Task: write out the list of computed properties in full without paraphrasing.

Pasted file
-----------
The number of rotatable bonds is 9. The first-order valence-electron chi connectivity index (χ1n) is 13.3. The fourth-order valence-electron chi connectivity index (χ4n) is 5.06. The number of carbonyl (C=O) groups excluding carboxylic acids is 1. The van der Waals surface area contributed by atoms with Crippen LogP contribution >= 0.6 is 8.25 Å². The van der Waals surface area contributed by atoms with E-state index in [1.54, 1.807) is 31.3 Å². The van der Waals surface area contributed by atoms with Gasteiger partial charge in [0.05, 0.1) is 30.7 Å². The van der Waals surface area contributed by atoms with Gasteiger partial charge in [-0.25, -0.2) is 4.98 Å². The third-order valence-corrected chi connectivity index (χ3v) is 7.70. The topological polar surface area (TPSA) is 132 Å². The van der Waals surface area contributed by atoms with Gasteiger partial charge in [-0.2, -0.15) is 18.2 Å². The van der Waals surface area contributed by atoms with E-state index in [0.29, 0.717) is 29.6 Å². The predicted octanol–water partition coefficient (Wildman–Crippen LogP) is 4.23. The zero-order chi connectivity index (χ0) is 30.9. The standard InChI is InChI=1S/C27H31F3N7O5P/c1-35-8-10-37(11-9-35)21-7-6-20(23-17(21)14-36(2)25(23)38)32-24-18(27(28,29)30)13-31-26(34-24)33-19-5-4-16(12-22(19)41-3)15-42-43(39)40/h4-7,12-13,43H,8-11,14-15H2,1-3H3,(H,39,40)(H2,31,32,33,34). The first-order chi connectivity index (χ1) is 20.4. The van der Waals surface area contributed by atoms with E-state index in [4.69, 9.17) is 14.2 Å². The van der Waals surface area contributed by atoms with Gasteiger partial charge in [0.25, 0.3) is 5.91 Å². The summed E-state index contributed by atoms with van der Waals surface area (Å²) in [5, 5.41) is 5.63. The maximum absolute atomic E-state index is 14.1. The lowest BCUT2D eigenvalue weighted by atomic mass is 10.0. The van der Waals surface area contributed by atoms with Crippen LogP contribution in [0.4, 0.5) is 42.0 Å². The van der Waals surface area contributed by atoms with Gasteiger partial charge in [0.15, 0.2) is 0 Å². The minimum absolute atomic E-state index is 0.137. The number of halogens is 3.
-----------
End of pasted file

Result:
The number of rotatable bonds is 9. The first-order valence-electron chi connectivity index (χ1n) is 13.3. The fourth-order valence-electron chi connectivity index (χ4n) is 5.06. The number of carbonyl (C=O) groups excluding carboxylic acids is 1. The van der Waals surface area contributed by atoms with Crippen LogP contribution >= 0.6 is 8.25 Å². The van der Waals surface area contributed by atoms with E-state index in [1.54, 1.807) is 31.3 Å². The van der Waals surface area contributed by atoms with Gasteiger partial charge in [0.05, 0.1) is 30.7 Å². The van der Waals surface area contributed by atoms with Gasteiger partial charge in [-0.25, -0.2) is 4.98 Å². The third-order valence-corrected chi connectivity index (χ3v) is 7.70. The topological polar surface area (TPSA) is 132 Å². The van der Waals surface area contributed by atoms with Gasteiger partial charge in [-0.2, -0.15) is 18.2 Å². The van der Waals surface area contributed by atoms with E-state index in [0.29, 0.717) is 29.6 Å². The predicted octanol–water partition coefficient (Wildman–Crippen LogP) is 4.23. The zero-order chi connectivity index (χ0) is 30.9. The standard InChI is InChI=1S/C27H31F3N7O5P/c1-35-8-10-37(11-9-35)21-7-6-20(23-17(21)14-36(2)25(23)38)32-24-18(27(28,29)30)13-31-26(34-24)33-19-5-4-16(12-22(19)41-3)15-42-43(39)40/h4-7,12-13,43H,8-11,14-15H2,1-3H3,(H,39,40)(H2,31,32,33,34). The first-order chi connectivity index (χ1) is 20.4. The van der Waals surface area contributed by atoms with E-state index in [4.69, 9.17) is 14.2 Å². The van der Waals surface area contributed by atoms with Gasteiger partial charge in [0.25, 0.3) is 5.91 Å². The summed E-state index contributed by atoms with van der Waals surface area (Å²) in [5, 5.41) is 5.63. The maximum absolute atomic E-state index is 14.1. The lowest BCUT2D eigenvalue weighted by atomic mass is 10.0. The van der Waals surface area contributed by atoms with Crippen LogP contribution in [0.4, 0.5) is 42.0 Å². The van der Waals surface area contributed by atoms with Gasteiger partial charge in [0.15, 0.2) is 0 Å². The minimum absolute atomic E-state index is 0.137. The number of halogens is 3.